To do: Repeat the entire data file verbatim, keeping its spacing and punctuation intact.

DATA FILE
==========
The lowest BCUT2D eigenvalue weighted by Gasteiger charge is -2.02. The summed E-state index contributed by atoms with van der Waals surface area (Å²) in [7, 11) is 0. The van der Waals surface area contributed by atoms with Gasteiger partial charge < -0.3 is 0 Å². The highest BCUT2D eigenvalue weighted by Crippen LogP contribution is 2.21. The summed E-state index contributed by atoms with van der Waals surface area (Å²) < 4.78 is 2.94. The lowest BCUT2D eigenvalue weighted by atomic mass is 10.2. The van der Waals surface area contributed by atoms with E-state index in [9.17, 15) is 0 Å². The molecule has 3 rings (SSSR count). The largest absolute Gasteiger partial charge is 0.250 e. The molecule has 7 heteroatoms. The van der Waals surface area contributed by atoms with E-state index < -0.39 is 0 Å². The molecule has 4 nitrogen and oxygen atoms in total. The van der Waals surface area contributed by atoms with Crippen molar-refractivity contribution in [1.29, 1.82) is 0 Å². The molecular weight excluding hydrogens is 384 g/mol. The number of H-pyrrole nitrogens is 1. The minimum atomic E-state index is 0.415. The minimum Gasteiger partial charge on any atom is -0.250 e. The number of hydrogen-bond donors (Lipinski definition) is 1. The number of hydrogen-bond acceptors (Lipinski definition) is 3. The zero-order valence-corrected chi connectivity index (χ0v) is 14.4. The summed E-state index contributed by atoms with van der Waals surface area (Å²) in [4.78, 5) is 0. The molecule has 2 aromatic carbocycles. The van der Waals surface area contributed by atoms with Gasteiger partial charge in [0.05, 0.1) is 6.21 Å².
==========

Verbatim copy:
The lowest BCUT2D eigenvalue weighted by Gasteiger charge is -2.02. The summed E-state index contributed by atoms with van der Waals surface area (Å²) in [7, 11) is 0. The van der Waals surface area contributed by atoms with Gasteiger partial charge < -0.3 is 0 Å². The highest BCUT2D eigenvalue weighted by Crippen LogP contribution is 2.21. The summed E-state index contributed by atoms with van der Waals surface area (Å²) < 4.78 is 2.94. The lowest BCUT2D eigenvalue weighted by atomic mass is 10.2. The van der Waals surface area contributed by atoms with E-state index in [9.17, 15) is 0 Å². The molecule has 3 rings (SSSR count). The largest absolute Gasteiger partial charge is 0.250 e. The molecule has 7 heteroatoms. The van der Waals surface area contributed by atoms with E-state index < -0.39 is 0 Å². The molecule has 4 nitrogen and oxygen atoms in total. The van der Waals surface area contributed by atoms with Crippen molar-refractivity contribution in [1.29, 1.82) is 0 Å². The molecular weight excluding hydrogens is 384 g/mol. The number of H-pyrrole nitrogens is 1. The minimum atomic E-state index is 0.415. The minimum Gasteiger partial charge on any atom is -0.250 e. The number of hydrogen-bond donors (Lipinski definition) is 1. The number of hydrogen-bond acceptors (Lipinski definition) is 3. The zero-order valence-corrected chi connectivity index (χ0v) is 14.4. The summed E-state index contributed by atoms with van der Waals surface area (Å²) in [4.78, 5) is 0. The molecule has 2 aromatic carbocycles. The van der Waals surface area contributed by atoms with Gasteiger partial charge in [0.05, 0.1) is 6.21 Å².